Trump and the ACA

Hold on to your hats people. All the stuff you learned to do to implement the ACA will be methodically undone. And that’s if we are to believe Trump’s campaign rhetoric. For some of you, okay most of you HR folk, this will be a blessing because we all know that implementing this hot mess of a thing was stressful.

To recap, all of this started in 2010 with the passage of Obamacare as our GOP friends have so endearingly referred to the Affordable Care Act (ACA).

The very utopian goal of the ACA was to provide access to affordable and quality health care coverage to all Americans regardless of age, income or previous health conditions, reduce the number of uninsured Americans and reduce healthcare costs overall. And then congress got ahold of it and made the ACA’s actual mechanics more complex  and nebulous than the instructions of a shitty piece of Ikea furniture.

The ACA eliminated lifetime maximums, eliminated denials of health care coverage due to pre-existing conditions, put limits on annual out-of-pocket maximums, raised the age to 26 for covered dependents and mandated free, no-cost preventive health exams amongst other things. The Individual Mandate of the ACA requires individuals and their families, with some limited exceptions, to have minimal health coverage or incur a penalty. To further this agenda, the ACA’s Employer Mandate required companies of a certain size to offer comprehensive, affordable group health insurance to covered employees.

It’s no secret that the GOP hates Obamacare and decries it as a symptom of a socialist government. Republicans have alleged that the program would actually increase health costs and result in death panels, whereby government bureaucrats would actually decide the life or death fate of those considered uninsurable.  The GOP painted a picture of the ACA as the final nail in the coffin of small businesses in the U.S., another example of over-regulation of business and yet another obstacle to free enterprise.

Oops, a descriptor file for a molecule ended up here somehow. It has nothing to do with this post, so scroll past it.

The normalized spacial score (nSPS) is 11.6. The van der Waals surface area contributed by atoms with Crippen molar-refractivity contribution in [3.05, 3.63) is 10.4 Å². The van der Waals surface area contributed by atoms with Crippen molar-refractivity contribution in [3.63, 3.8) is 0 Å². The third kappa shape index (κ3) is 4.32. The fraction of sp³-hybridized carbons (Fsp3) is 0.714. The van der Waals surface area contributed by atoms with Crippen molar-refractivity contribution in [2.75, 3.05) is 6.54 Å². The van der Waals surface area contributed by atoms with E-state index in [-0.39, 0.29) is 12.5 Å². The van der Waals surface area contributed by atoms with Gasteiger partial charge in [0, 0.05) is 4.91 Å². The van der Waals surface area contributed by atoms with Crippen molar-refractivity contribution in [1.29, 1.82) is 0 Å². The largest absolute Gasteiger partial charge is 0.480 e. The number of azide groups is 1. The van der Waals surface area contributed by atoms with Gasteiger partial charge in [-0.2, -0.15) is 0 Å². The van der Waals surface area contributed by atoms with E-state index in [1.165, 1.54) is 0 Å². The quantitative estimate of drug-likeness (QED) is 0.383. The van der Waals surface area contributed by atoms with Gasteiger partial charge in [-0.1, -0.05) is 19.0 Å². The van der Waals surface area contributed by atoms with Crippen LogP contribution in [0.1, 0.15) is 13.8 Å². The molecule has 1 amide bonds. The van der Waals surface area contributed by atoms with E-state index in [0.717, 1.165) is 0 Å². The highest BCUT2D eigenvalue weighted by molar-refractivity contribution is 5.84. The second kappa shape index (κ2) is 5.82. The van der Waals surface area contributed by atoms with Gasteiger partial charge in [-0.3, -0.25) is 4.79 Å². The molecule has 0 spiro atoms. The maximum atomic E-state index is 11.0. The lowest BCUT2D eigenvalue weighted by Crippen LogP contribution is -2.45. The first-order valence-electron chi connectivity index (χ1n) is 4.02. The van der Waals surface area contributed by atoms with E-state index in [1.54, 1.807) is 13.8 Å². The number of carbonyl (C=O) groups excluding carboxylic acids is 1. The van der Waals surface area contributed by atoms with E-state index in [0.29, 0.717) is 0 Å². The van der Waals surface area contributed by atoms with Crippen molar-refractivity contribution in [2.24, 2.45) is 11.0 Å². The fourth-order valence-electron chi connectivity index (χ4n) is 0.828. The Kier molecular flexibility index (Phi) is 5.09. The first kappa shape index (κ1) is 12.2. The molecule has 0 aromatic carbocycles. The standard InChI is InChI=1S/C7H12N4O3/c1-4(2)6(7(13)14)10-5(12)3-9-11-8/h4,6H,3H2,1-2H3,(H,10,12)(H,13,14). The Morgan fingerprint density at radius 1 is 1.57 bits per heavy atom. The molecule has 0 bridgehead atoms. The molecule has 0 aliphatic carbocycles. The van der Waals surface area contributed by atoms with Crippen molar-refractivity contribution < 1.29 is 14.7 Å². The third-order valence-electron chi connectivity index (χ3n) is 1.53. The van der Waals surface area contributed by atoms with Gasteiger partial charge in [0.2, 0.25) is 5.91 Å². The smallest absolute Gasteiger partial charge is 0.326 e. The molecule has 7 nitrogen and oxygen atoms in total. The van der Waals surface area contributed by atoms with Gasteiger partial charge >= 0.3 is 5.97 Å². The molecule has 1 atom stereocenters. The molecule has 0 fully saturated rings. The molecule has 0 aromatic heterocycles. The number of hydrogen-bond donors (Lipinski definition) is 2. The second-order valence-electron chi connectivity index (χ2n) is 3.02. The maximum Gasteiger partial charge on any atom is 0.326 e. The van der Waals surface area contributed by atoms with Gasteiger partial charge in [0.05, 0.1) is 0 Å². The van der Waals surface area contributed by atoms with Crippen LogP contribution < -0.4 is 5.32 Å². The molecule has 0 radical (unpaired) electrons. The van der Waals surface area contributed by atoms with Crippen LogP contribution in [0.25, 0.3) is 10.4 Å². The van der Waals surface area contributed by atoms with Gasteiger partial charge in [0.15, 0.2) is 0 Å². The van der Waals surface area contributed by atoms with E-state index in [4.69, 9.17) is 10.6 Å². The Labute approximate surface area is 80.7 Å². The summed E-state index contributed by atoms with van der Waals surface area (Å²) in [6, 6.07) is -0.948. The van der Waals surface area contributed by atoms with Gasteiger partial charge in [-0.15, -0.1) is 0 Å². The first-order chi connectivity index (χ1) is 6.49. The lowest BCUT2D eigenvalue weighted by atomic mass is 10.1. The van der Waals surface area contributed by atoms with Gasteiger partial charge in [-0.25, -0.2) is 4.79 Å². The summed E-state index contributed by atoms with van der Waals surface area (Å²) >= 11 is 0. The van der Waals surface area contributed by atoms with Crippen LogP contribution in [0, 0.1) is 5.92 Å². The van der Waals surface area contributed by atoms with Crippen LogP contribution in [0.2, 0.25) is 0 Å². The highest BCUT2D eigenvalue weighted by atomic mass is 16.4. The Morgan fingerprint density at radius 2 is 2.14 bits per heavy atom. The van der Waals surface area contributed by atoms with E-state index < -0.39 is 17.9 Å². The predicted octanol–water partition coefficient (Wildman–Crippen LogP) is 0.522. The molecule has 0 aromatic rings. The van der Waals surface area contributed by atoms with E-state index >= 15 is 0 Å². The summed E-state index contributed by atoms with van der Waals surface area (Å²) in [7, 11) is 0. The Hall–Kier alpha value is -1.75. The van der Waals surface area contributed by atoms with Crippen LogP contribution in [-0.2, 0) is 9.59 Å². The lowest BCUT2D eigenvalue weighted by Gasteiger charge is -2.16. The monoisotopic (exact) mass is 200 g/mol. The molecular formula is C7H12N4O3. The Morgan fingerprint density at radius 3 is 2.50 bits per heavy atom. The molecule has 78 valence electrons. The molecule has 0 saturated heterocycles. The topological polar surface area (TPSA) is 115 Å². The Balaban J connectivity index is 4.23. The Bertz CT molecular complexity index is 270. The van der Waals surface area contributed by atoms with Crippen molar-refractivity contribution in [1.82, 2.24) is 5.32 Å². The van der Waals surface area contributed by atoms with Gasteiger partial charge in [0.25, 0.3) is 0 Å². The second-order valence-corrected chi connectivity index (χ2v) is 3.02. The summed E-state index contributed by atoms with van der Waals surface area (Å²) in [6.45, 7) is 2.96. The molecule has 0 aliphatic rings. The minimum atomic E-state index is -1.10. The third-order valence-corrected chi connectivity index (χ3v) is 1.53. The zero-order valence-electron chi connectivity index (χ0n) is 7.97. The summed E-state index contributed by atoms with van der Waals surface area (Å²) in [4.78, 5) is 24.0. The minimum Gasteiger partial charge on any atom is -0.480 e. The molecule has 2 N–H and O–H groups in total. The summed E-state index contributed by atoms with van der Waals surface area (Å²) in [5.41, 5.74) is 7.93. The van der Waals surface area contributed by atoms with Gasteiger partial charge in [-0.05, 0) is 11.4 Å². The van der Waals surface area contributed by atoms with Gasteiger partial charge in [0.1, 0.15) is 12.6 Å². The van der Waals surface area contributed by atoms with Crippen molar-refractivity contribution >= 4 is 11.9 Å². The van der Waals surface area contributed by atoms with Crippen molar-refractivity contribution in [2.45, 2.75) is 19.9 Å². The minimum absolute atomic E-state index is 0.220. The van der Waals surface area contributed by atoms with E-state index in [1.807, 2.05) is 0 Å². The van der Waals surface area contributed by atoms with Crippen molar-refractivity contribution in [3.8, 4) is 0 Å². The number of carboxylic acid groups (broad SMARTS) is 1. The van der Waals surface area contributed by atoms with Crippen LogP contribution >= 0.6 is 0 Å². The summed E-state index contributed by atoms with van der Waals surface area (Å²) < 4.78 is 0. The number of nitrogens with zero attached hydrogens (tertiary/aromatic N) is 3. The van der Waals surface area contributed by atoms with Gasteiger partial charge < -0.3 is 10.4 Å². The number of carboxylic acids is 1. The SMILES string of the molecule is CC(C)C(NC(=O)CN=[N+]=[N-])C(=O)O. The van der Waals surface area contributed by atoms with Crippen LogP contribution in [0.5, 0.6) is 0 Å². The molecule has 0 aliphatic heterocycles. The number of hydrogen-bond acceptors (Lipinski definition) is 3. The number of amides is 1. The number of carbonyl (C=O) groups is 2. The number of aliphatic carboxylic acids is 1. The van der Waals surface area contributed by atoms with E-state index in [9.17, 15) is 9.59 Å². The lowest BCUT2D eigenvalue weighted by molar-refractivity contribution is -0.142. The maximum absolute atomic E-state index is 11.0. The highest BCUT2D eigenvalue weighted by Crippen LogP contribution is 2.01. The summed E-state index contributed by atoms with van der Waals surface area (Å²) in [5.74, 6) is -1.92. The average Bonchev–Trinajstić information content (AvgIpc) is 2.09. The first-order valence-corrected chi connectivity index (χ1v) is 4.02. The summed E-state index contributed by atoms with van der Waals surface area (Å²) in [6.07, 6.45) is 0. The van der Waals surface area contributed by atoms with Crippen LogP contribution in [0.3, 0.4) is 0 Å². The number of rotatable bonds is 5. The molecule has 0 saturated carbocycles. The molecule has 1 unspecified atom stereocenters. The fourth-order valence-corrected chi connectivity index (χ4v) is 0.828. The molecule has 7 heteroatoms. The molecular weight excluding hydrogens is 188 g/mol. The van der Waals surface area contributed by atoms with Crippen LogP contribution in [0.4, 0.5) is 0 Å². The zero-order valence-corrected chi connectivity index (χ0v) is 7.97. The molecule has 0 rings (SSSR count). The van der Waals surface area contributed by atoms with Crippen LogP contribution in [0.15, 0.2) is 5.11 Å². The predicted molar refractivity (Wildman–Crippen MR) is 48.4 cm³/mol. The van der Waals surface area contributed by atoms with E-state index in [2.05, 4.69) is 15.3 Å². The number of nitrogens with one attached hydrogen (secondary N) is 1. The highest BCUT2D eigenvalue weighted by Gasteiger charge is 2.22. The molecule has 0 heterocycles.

And even when the GOP was too busy dragging their feet in protest to just about everything the Obama Administration attempted to do in the last 8 years, they pledged to find a sliver of time to offer an alternative plan to the ACA. But hence, it was not meant to be, as we sit here today, they have not presented their alternative. And that is why Trump is in a world of shit now trying to figure out how to dismantle this thing while somehow safeguarding the millions of Americans who are now insured on the health care exchanges made possible by the ACA.

 

Here is what I think.

Don’t hold your breath. This thing is gonna take a lot of time to figure out. What was built in the past 6 years can’t be undone in one year. Trump states he will repeal and replace Obamacare. With upwards of 20 million Americans in jeopardy of losing coverage with the repeal of the ACA, I think Trump would have to think twice about pulling the rug out from under that many people.

I think the individual mandate is dead. No longer will all Americans be required to have health insurance and no longer will individuals who opt-out have to pay penalties. I think this is likely to be one of the areas of the ACA that is repealed quickly. Thus no more 1095 administration.

I think the employer mandate is dead. However, many medium to larger size companies had comprehensive and affordable coverage long before the ACA as a means to attract employees. For those companies, this won’t cause much ripple. For smallish companies that did implement a health care plan- they will have to decide to keep it to remain competitive in job market that is employee-driven.

Trump and the GOP are going to introduce some sort of Health Savings Account whereby companies are either required or strongly encouraged to make contributions. Ultimately this looks like a stipend that employers give to their employees to buy health insurance. They are also going to allow coverage to be sold across state lines which theoretically increases options and decreases premium costs.

Based on Trump’s 100 day plan, what’s clear is how fast he will act to repeal Obamacare. What’s not clear is what he will replace it with. And if I’m reading between the lines, I don’t get the warm and fuzzies that affordable, comprehensive health care coverage for all Americans is even a priority for Trump.  And this is scary because I am confident that healthcare costs will continue to rise, that the sick will get sicker and proper coverage will be out of their reach. But for someone born with a silver spoon in his mouth, who probably has the privilege of a personal physician available to meet him in his gilded tour at the onset of tummy ache, health care coverage for all just wouldn’t even register as a thing.

 

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